Laser triangulation scanners do have limitations. For example, this technology is not used in most portable scanners because the laser dots need to project from a stable source, and the source has to be kept a close distance from the scanned object. These technologies typically require reflective markers to be applied onto the object to be used; markers that need to be removed after use, which could be an obstacle depending on the object being scanned.

Finally, the laser dots can be harmful to human eyes, so it is important to use extra safety precautions when scanning body parts with a laser triangulation system, or to check with your scanner manufacturer to make sure the device is eye-safe.

White light scanners integrate several images (or patterns) taken at the same time from a single observation point. A pattern of light is projected and laid over the component being scanned, and then all of the images are integrated into a single 3D snapshot. White light scanners are far more common in medical applications, since it is safe to use on both humans and animals and excels when an object is not perfectly still.

Traditional white light scanners have been slower to scan than laser triangulation scanners.

Photogrammetry means the act of deriving precise measurements from photographs. It involves taking a set of overlapping photos of an object, building, person, or environment, and converting them into a 3D model using a number of computer algorithms. This is the most commonly used method when creating a 3D scan with a smartphone, since modern phone cameras are capable of capturing and combining large numbers of photos.

Photogrammetry should be considered the least expensive and least accurate method for creating prints, and is not suitable for serious business applications.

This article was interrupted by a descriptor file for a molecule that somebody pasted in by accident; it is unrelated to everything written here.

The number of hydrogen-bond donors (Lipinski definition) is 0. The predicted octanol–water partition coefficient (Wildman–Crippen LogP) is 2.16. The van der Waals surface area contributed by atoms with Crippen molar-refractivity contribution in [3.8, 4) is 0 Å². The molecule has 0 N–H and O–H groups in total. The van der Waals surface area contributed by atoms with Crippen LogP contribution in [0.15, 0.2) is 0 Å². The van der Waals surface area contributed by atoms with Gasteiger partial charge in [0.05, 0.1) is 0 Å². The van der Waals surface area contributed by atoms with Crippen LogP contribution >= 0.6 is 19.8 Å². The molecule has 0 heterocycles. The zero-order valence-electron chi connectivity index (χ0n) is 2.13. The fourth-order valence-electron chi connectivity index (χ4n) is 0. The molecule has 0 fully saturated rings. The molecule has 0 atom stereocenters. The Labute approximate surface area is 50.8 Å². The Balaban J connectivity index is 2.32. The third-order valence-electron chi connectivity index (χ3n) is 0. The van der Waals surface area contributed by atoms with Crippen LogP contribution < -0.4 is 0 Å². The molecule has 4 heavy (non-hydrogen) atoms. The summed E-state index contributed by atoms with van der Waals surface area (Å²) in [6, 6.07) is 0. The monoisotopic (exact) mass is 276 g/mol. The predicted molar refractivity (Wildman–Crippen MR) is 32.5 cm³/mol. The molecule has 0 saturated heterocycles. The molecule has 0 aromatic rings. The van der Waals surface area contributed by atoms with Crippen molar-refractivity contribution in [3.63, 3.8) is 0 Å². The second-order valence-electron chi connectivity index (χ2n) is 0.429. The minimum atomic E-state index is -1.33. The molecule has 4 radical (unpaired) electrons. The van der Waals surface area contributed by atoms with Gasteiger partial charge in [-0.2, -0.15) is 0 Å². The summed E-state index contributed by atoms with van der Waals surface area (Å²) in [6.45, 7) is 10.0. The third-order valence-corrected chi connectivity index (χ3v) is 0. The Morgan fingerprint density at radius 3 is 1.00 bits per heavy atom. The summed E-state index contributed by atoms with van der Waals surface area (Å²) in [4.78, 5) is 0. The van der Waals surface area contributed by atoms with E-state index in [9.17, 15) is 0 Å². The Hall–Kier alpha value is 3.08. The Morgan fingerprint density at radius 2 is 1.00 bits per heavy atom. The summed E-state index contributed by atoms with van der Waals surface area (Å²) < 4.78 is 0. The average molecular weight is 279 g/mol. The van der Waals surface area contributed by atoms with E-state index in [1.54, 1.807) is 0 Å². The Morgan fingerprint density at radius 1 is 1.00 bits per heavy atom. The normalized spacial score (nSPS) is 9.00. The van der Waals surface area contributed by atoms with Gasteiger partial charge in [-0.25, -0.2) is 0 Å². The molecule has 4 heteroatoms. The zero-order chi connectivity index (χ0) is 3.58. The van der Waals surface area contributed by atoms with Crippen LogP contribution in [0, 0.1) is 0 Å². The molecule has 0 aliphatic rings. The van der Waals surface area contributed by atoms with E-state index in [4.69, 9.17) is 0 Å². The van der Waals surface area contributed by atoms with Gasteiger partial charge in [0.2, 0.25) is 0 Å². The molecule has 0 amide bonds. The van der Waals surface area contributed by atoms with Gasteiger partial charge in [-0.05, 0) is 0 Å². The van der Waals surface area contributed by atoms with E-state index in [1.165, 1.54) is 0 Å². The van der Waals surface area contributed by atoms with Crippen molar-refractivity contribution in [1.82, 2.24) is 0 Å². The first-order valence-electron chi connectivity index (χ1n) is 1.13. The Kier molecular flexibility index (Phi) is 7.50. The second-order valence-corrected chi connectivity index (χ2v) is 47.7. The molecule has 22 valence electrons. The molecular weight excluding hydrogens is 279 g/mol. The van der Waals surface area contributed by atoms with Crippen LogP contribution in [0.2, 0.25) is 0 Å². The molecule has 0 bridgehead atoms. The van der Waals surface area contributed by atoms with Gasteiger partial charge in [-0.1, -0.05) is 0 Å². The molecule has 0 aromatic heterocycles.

ACCURACY

Scan accuracy varies considerably between scanner technologies, and higher accuracy comes at a higher cost. The required tolerances of your final part can be a helpful guide for determining your accuracy requirements for a 3D scanner.

'There are two main categories of scanners: white light scanners and laser light scanners. Both white light and laser scanners use projected light and an offset camera to triangulate points on a scanned object. A laser scanner projects laser lines on the object, while structured light projects a focused grid from a digital projector. White light can achieve higher accuracy than laser scanning due to the noise caused by laser speckle patterns. Both of these technologies can be found in handheld and desktop forms.

With accuracy in the range of 0.1 mm or better, laser and white light scanners are a good fit alongside high-resolution 3D printers. Formlabs stereolithography (SLA) 3D printers (such as the Form 3+) produce parts at a similar accuracy, and with a similar printable area, to the scan volume of many desktop laser scanners.

Besides the accuracy between measured points and their actual location, scanners also vary in terms of resolution, which is the distance between captured points at a given scan distance. This means that details on the scanned object that are smaller than the scanner’s resolution won’t be captured. For example, a highly accurate scanner with a lower resolution might detect the general shape of jewelry on a statue, but not clearly show individual details on a ring or necklace. Depending on your project requirements, this may or may not be a dealbreaker.

An easy way to remember these metrics is: accuracy is the measurement error between the part and digital value. Resolution refers to the density of measurements.

In general, white light scanning provides the best resolution and accuracy when compared to laser scanning. For some artistic use-cases for 3D scanning you may need a lot of detail, while overall accuracy is less important—especially if you don’t require your part to fit precisely with other parts in an assembly. In these cases photogrammetry is an excellent low-cost option to explore.

Accuracy can mean slightly different things depending on the manufacturer and scanning technology. For example, the accuracy of handheld scanners depends on the distance to the subject and the quality of scan reconstruction, while desktop scanners have consistent accuracy within the constrained scan volume. If you are considering buying a 3D scanner for precise measurement, make sure to compare like to like.

ACCURACY: 3D PRINTERS

Formlabs SLA 3D printers produce parts at a similar accuracy, and with a similar printable area, to the scan volume of many desktop laser scanners. The accuracy of any 3D printing will vary depending on which materials you use to print, and the mechanical properties of those materials, which can also affect how likely a print is to warp or be distorted in any way.

If you’re unsure about the accuracy of a specific printer, then the best way to evaluate one is to inspect real parts by requesting a free print or sample part created on the machine.